State caregiver matching programs complement CLASS Act, study finds

Share this article:

Caregiver matching programs, which help elderly and disabled individuals manage their own home healthcare, are a good fit with various provisions of the Community Living Assistance Services and Supports (CLASS) Act, according to a new study.

The CLASS Act is a provision in the Affordable Care Act that creates a premium-based voluntary insurance plan that helps people finance long-term care services and supports. CLASS provides funds that can be used for home healthcare or skilled-nursing care.

Researcher Dorie Seavey, Ph.D., director of policy research at PHI, says seniors and disabled individuals prefer hiring their own caregivers rather than relying on home care agencies. But they need better resources to find them, she added. State-developed matching between current workers and those in need could be one of the building blocks to CLASS' success, Seavey says.

The 50-state PHI study found only 16 publicly funded, state-based matching services registries and six regional matching services.

“Creating a more adequate supply of personal care aides to meet demand and to alleviate burdens on family caregivers is extremely important,” Seavey says. “We also need more effective and efficient mechanisms for deploying these aides in millions of consumer homes on a daily basis. And we need to create access to high-quality, supportive resources like training and peer mentoring for both self-directing consumers and independent providers.”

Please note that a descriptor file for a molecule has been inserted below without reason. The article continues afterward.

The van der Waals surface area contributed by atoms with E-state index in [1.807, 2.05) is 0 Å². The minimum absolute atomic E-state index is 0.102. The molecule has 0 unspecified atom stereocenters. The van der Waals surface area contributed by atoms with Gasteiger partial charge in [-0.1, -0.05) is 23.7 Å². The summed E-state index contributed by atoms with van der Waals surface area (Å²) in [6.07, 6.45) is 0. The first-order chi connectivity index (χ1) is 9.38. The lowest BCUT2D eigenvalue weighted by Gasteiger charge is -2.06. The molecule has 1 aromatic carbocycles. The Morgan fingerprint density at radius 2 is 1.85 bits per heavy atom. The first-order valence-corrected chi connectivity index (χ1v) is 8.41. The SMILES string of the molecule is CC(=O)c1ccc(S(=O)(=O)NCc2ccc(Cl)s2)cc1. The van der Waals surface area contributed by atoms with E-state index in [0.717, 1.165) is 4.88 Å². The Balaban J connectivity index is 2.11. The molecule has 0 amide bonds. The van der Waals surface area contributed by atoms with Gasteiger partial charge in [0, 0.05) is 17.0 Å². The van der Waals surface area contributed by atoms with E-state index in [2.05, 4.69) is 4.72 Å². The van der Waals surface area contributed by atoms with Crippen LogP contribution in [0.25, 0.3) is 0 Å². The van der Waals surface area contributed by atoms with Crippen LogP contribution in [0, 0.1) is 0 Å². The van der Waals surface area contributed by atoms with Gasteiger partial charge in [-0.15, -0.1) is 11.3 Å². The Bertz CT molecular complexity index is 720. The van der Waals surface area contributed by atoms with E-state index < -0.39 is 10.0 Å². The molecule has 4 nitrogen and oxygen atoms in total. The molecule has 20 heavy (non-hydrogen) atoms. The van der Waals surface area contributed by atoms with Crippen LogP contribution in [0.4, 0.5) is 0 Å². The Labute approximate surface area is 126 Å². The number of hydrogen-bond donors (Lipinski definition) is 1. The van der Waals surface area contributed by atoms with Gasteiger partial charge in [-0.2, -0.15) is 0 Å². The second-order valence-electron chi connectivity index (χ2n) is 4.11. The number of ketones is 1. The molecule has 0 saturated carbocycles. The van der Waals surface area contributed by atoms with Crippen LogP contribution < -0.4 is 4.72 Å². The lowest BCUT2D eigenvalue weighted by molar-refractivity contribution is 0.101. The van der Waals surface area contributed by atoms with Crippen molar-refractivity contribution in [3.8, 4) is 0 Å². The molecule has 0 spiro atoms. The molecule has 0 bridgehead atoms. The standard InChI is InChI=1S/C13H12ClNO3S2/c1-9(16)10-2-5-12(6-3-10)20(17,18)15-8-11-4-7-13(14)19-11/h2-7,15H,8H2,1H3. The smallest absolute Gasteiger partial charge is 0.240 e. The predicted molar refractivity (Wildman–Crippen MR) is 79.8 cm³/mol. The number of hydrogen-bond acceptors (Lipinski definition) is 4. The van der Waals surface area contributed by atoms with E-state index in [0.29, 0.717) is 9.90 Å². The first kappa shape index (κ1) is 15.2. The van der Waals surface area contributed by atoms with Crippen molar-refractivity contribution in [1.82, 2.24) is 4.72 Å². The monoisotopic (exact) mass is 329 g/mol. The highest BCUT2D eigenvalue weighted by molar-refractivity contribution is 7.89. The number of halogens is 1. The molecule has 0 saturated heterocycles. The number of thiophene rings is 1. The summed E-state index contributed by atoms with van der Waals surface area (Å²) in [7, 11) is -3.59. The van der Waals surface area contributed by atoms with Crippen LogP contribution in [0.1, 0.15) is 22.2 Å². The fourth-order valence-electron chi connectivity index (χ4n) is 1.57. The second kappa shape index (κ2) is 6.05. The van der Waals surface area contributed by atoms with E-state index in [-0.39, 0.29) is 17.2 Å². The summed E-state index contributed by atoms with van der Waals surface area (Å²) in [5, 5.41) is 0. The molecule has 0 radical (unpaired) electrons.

Share this article:
close

Next Article in News

More in News

Bulk of Medicaid to be managed care in two years: Avalere

Bulk of Medicaid to be managed care in ...

More than three-quarters of Medicaid beneficiaries will be enrolled in a managed care plan as of 2016, according to an Avalere Health analysis released Thursday. The numbers reveal that managed ...

Nursing home asked for employee's personal information too often, jury rules

The human resources department of a Maine nursing home did not properly protect a former employee's personal identification information, a jury recently ruled.

Test could confirm sepsis within an hour

Nursing home residents might benefit from a new way of diagnosing and treating sepsis made possible by discoveries out of the University of British Columbia.